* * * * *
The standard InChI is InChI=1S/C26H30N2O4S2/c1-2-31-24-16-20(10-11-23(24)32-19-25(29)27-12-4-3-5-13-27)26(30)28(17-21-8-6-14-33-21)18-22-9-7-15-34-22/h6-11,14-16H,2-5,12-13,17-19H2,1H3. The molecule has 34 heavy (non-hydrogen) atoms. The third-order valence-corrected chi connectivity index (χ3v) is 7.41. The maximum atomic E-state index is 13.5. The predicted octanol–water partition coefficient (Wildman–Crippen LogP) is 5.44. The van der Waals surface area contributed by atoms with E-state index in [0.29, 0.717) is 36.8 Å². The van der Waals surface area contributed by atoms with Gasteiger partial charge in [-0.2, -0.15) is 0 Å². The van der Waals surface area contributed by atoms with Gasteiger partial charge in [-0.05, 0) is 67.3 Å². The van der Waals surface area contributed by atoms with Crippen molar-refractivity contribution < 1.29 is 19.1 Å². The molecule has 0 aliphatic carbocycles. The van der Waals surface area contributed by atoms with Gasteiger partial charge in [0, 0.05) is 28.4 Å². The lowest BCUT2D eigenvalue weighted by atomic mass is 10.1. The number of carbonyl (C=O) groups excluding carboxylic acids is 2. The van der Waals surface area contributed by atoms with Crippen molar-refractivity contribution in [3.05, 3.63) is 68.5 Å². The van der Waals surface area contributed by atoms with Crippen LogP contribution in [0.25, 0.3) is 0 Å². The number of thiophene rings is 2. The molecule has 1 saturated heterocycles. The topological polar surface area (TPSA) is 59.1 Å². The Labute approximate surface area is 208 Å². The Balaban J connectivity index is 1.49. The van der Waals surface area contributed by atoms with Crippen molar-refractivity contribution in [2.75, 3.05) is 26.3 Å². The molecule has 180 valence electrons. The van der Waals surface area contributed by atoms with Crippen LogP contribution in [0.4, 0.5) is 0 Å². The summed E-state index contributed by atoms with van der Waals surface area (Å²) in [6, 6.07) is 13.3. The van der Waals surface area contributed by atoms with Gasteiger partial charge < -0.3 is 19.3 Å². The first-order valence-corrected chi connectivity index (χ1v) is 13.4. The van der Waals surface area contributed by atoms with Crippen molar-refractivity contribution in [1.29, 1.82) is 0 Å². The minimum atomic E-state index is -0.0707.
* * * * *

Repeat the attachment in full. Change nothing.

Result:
The standard InChI is InChI=1S/C26H30N2O4S2/c1-2-31-24-16-20(10-11-23(24)32-19-25(29)27-12-4-3-5-13-27)26(30)28(17-21-8-6-14-33-21)18-22-9-7-15-34-22/h6-11,14-16H,2-5,12-13,17-19H2,1H3. The molecule has 34 heavy (non-hydrogen) atoms. The third-order valence-corrected chi connectivity index (χ3v) is 7.41. The maximum atomic E-state index is 13.5. The predicted octanol–water partition coefficient (Wildman–Crippen LogP) is 5.44. The van der Waals surface area contributed by atoms with E-state index in [0.29, 0.717) is 36.8 Å². The van der Waals surface area contributed by atoms with Gasteiger partial charge in [-0.2, -0.15) is 0 Å². The van der Waals surface area contributed by atoms with Gasteiger partial charge in [-0.05, 0) is 67.3 Å². The van der Waals surface area contributed by atoms with Crippen molar-refractivity contribution < 1.29 is 19.1 Å². The molecule has 0 aliphatic carbocycles. The van der Waals surface area contributed by atoms with Gasteiger partial charge in [0, 0.05) is 28.4 Å². The lowest BCUT2D eigenvalue weighted by atomic mass is 10.1. The number of carbonyl (C=O) groups excluding carboxylic acids is 2. The van der Waals surface area contributed by atoms with Crippen molar-refractivity contribution in [3.05, 3.63) is 68.5 Å². The van der Waals surface area contributed by atoms with Crippen LogP contribution in [0.25, 0.3) is 0 Å². The number of thiophene rings is 2. The molecule has 1 saturated heterocycles. The topological polar surface area (TPSA) is 59.1 Å². The Labute approximate surface area is 208 Å². The Balaban J connectivity index is 1.49. The van der Waals surface area contributed by atoms with Crippen molar-refractivity contribution in [2.75, 3.05) is 26.3 Å². The molecule has 180 valence electrons. The van der Waals surface area contributed by atoms with Crippen LogP contribution in [0.4, 0.5) is 0 Å². The summed E-state index contributed by atoms with van der Waals surface area (Å²) in [6, 6.07) is 13.3. The van der Waals surface area contributed by atoms with Gasteiger partial charge < -0.3 is 19.3 Å². The first-order valence-corrected chi connectivity index (χ1v) is 13.4. The van der Waals surface area contributed by atoms with Crippen molar-refractivity contribution in [1.29, 1.82) is 0 Å². The minimum atomic E-state index is -0.0707.